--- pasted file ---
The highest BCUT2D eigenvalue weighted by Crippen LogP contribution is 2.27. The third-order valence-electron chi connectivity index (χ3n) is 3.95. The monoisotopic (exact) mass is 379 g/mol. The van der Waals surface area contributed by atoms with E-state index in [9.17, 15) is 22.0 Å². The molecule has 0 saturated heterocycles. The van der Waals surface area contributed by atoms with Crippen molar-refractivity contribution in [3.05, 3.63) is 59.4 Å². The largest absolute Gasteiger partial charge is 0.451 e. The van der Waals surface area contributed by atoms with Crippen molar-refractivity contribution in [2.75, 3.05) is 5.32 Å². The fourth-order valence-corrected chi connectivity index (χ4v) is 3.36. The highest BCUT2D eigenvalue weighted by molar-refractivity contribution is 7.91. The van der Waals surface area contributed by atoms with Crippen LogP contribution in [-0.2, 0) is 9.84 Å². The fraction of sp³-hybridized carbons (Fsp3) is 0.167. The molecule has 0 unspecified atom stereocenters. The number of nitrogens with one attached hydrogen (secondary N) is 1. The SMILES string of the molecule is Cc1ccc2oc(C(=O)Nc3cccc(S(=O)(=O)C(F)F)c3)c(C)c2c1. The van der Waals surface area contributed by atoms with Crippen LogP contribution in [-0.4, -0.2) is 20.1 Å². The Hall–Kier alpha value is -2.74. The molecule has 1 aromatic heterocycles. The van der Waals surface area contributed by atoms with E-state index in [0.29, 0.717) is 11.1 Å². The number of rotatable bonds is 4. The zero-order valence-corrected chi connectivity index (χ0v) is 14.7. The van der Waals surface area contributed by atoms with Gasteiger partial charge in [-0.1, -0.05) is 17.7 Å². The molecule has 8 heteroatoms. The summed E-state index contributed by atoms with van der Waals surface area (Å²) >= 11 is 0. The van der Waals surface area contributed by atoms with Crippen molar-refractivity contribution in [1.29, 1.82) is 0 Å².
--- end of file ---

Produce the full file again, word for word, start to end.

The highest BCUT2D eigenvalue weighted by Crippen LogP contribution is 2.27. The third-order valence-electron chi connectivity index (χ3n) is 3.95. The monoisotopic (exact) mass is 379 g/mol. The van der Waals surface area contributed by atoms with E-state index in [9.17, 15) is 22.0 Å². The molecule has 0 saturated heterocycles. The van der Waals surface area contributed by atoms with Crippen molar-refractivity contribution in [3.05, 3.63) is 59.4 Å². The largest absolute Gasteiger partial charge is 0.451 e. The van der Waals surface area contributed by atoms with Crippen molar-refractivity contribution in [2.75, 3.05) is 5.32 Å². The fourth-order valence-corrected chi connectivity index (χ4v) is 3.36. The highest BCUT2D eigenvalue weighted by molar-refractivity contribution is 7.91. The van der Waals surface area contributed by atoms with Crippen LogP contribution in [-0.2, 0) is 9.84 Å². The fraction of sp³-hybridized carbons (Fsp3) is 0.167. The molecule has 0 unspecified atom stereocenters. The number of nitrogens with one attached hydrogen (secondary N) is 1. The SMILES string of the molecule is Cc1ccc2oc(C(=O)Nc3cccc(S(=O)(=O)C(F)F)c3)c(C)c2c1. The van der Waals surface area contributed by atoms with Crippen LogP contribution in [-0.4, -0.2) is 20.1 Å². The Hall–Kier alpha value is -2.74. The molecule has 1 aromatic heterocycles. The van der Waals surface area contributed by atoms with E-state index in [0.29, 0.717) is 11.1 Å². The number of rotatable bonds is 4. The zero-order valence-corrected chi connectivity index (χ0v) is 14.7. The van der Waals surface area contributed by atoms with Gasteiger partial charge in [-0.1, -0.05) is 17.7 Å². The molecule has 8 heteroatoms. The summed E-state index contributed by atoms with van der Waals surface area (Å²) >= 11 is 0. The van der Waals surface area contributed by atoms with Crippen molar-refractivity contribution in [1.29, 1.82) is 0 Å².